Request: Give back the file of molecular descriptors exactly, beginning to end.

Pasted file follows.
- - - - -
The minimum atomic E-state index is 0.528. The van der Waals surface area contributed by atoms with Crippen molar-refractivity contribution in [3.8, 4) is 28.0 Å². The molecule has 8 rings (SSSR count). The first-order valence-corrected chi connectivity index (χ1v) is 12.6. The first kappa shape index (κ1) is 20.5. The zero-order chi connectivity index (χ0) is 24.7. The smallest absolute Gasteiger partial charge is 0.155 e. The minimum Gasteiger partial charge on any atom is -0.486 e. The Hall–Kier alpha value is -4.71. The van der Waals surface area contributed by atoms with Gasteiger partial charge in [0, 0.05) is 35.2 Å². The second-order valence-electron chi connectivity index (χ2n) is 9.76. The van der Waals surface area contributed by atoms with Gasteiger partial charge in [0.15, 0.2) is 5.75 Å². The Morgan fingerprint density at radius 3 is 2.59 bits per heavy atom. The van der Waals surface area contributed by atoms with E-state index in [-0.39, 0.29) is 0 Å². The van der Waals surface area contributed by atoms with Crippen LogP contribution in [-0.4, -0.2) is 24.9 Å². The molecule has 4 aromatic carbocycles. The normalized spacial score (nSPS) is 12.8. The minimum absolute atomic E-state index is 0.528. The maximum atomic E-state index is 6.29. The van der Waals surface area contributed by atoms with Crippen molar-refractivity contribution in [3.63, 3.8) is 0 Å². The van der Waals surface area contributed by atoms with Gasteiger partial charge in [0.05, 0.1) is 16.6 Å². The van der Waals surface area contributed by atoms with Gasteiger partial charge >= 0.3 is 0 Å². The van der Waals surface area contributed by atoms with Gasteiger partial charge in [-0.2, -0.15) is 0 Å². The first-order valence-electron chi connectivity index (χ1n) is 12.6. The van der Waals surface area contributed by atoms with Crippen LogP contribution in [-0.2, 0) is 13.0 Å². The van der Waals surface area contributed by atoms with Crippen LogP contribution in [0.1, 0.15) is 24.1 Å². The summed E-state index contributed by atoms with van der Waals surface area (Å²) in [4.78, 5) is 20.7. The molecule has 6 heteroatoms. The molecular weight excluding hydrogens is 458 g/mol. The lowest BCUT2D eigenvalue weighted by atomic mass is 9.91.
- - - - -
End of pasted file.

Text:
The minimum atomic E-state index is 0.528. The van der Waals surface area contributed by atoms with Crippen molar-refractivity contribution in [3.8, 4) is 28.0 Å². The molecule has 8 rings (SSSR count). The first-order valence-corrected chi connectivity index (χ1v) is 12.6. The first kappa shape index (κ1) is 20.5. The zero-order chi connectivity index (χ0) is 24.7. The smallest absolute Gasteiger partial charge is 0.155 e. The minimum Gasteiger partial charge on any atom is -0.486 e. The Hall–Kier alpha value is -4.71. The van der Waals surface area contributed by atoms with Gasteiger partial charge in [0, 0.05) is 35.2 Å². The second-order valence-electron chi connectivity index (χ2n) is 9.76. The van der Waals surface area contributed by atoms with Gasteiger partial charge in [0.15, 0.2) is 5.75 Å². The Morgan fingerprint density at radius 3 is 2.59 bits per heavy atom. The van der Waals surface area contributed by atoms with E-state index in [-0.39, 0.29) is 0 Å². The van der Waals surface area contributed by atoms with Crippen LogP contribution in [-0.4, -0.2) is 24.9 Å². The molecule has 4 aromatic carbocycles. The normalized spacial score (nSPS) is 12.8. The minimum absolute atomic E-state index is 0.528. The maximum atomic E-state index is 6.29. The van der Waals surface area contributed by atoms with Crippen molar-refractivity contribution in [3.63, 3.8) is 0 Å². The van der Waals surface area contributed by atoms with Gasteiger partial charge in [0.05, 0.1) is 16.6 Å². The van der Waals surface area contributed by atoms with Gasteiger partial charge >= 0.3 is 0 Å². The van der Waals surface area contributed by atoms with Gasteiger partial charge in [-0.2, -0.15) is 0 Å². The first-order valence-electron chi connectivity index (χ1n) is 12.6. The van der Waals surface area contributed by atoms with Crippen LogP contribution in [-0.2, 0) is 13.0 Å². The van der Waals surface area contributed by atoms with Crippen LogP contribution in [0.1, 0.15) is 24.1 Å². The summed E-state index contributed by atoms with van der Waals surface area (Å²) in [4.78, 5) is 20.7. The molecule has 6 heteroatoms. The molecular weight excluding hydrogens is 458 g/mol. The lowest BCUT2D eigenvalue weighted by atomic mass is 9.91.